When Virginia Gov. Mark Warner (D), an ex-telecommunications executive, took office two years ago, he asked his staff how much the state spent on information technology each year.
No one knew. Their best guess was between $500 million and $1 billion.
Nine months later, after an intensive review of computer operations in dozens of state agencies, Warner learned Virginia spends $902 million on IT every year. That pays for 2,580 workers, 3,000 computer servers and dozens of e-mail systems.
The finding troubled him.
"Having been in the high-tech field in the private sector, I knew there were areas for great savings," Warner said in an interview with Stateline.org.
Some analysts say Warner's experience is common, that unaccounted-for technology funds and loosely run information systems are among the many inefficiencies plaguing states. They say more business sense could put states on firmer fiscal ground.
"States mostly have very decentralized information technology structures, all sorts of duplication and redundancy. . . .The legislators don't know enough about it, so no one wants to go there. They become slush funds," said William Eggers, director of public sector analysis for Deloitte Research and an expert on government efficiency.
But that may be changing. That's because the budget crisis is forcing lawmakers to look anew at the money they spend, with each dollar given new weight.
As a result, the state budget crisis, for all its pain, could have a silver lining. Where once lawmakers could spend, spend, spend, they are now having to squeeze more out of less by streamlining management and technology systems and even, in some cases, changing their healthcare and tax systems. States could emerge from the crisis leaner, stronger and better able to deliver the services taxpayers demand, experts say.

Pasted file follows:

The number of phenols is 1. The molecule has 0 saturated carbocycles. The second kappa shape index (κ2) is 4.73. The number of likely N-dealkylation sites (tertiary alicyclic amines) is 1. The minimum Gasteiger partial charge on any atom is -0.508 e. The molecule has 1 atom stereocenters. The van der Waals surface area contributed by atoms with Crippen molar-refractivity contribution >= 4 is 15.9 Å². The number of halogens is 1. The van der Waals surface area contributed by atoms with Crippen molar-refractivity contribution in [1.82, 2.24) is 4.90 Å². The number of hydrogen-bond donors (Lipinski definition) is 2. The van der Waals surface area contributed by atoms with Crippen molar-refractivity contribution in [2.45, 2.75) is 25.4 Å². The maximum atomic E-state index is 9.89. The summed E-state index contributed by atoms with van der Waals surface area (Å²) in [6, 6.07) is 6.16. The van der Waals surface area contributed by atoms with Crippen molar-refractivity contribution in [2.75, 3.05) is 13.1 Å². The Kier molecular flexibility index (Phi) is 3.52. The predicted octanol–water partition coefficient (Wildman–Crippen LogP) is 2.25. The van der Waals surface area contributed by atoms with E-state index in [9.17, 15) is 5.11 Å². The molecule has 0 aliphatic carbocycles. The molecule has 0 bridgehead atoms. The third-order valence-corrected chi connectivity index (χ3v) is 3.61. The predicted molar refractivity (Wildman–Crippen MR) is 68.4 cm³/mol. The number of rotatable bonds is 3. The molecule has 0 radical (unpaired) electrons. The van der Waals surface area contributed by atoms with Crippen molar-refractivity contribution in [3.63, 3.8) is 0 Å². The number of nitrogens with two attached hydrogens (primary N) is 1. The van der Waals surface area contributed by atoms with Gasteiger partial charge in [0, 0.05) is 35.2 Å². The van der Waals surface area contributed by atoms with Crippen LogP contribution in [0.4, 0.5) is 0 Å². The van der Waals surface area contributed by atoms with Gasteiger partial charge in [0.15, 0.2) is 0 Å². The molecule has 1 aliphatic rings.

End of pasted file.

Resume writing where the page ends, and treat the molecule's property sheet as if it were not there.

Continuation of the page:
The process, however, may not be all that fun to watch.
"One of my messages to the states is: A lot of the reforms you need to do, a lot of the ways to save money, are not terribly sexy, they are hard things to do, but that's where a lot of the money is," Eggers said.
In Virginia, focusing on the "boring" stuff could save the state hundreds of millions of dollars a year.
Warner plans to merge all information technology workers into a single agency, the Virginia Information Technologies Agency, which would buy and maintain the state's high-tech infrastructure. This would eliminate three existing agencies and consolidate scores of technology divisions.
Expected savings: $100 million a year. Together with other economizing measures, including centralization of the state's purchasing system, Virginia is looking at savings of more than half a billion dollars a year.
Warner's effort to make every Virginia dollar go further is being watched closely. Fellow governors call him looking for advice.
"What I've spent a lot of time on, particularly with a lot of the new governors, is saying: 'You're going to have to make the cuts anyway; you're going to have to make the hard choices anyway. Use this as an opportunity not just to balance your budget, but use this as an opportunity to take on some of these issues that you know in the good times there won't be the political will to do,'" Warner said.
IT reform alone won't balance Virginia's budget, which has been running deficits in the low billions, but Warner still thinks it's worthwhile because it allows the state to do more with less while reassuring taxpayers that the state is managing its money well.